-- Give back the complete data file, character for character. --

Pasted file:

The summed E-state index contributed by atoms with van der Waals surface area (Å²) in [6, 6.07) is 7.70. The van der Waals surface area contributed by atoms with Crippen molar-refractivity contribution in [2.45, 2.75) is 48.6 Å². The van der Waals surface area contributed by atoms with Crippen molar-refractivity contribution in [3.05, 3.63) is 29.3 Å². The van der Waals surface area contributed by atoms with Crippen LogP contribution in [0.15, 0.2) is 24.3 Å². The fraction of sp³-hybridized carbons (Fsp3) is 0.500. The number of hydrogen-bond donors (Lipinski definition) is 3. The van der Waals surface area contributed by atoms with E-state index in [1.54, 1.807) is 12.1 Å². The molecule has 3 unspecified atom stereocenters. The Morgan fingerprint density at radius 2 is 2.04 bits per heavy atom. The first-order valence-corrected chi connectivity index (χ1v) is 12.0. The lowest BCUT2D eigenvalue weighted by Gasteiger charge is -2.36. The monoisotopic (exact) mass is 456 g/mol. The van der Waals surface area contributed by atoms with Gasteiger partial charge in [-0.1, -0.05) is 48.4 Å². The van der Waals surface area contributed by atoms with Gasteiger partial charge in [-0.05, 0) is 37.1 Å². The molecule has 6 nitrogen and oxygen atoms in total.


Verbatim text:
The summed E-state index contributed by atoms with van der Waals surface area (Å²) in [6, 6.07) is 7.70. The van der Waals surface area contributed by atoms with Crippen molar-refractivity contribution in [2.45, 2.75) is 48.6 Å². The van der Waals surface area contributed by atoms with Crippen molar-refractivity contribution in [3.05, 3.63) is 29.3 Å². The van der Waals surface area contributed by atoms with Crippen LogP contribution in [0.15, 0.2) is 24.3 Å². The fraction of sp³-hybridized carbons (Fsp3) is 0.500. The number of hydrogen-bond donors (Lipinski definition) is 3. The van der Waals surface area contributed by atoms with E-state index in [1.54, 1.807) is 12.1 Å². The molecule has 3 unspecified atom stereocenters. The Morgan fingerprint density at radius 2 is 2.04 bits per heavy atom. The first-order valence-corrected chi connectivity index (χ1v) is 12.0. The lowest BCUT2D eigenvalue weighted by Gasteiger charge is -2.36. The monoisotopic (exact) mass is 456 g/mol. The van der Waals surface area contributed by atoms with Gasteiger partial charge in [-0.1, -0.05) is 48.4 Å². The van der Waals surface area contributed by atoms with Gasteiger partial charge in [-0.05, 0) is 37.1 Å². The molecule has 6 nitrogen and oxygen atoms in total.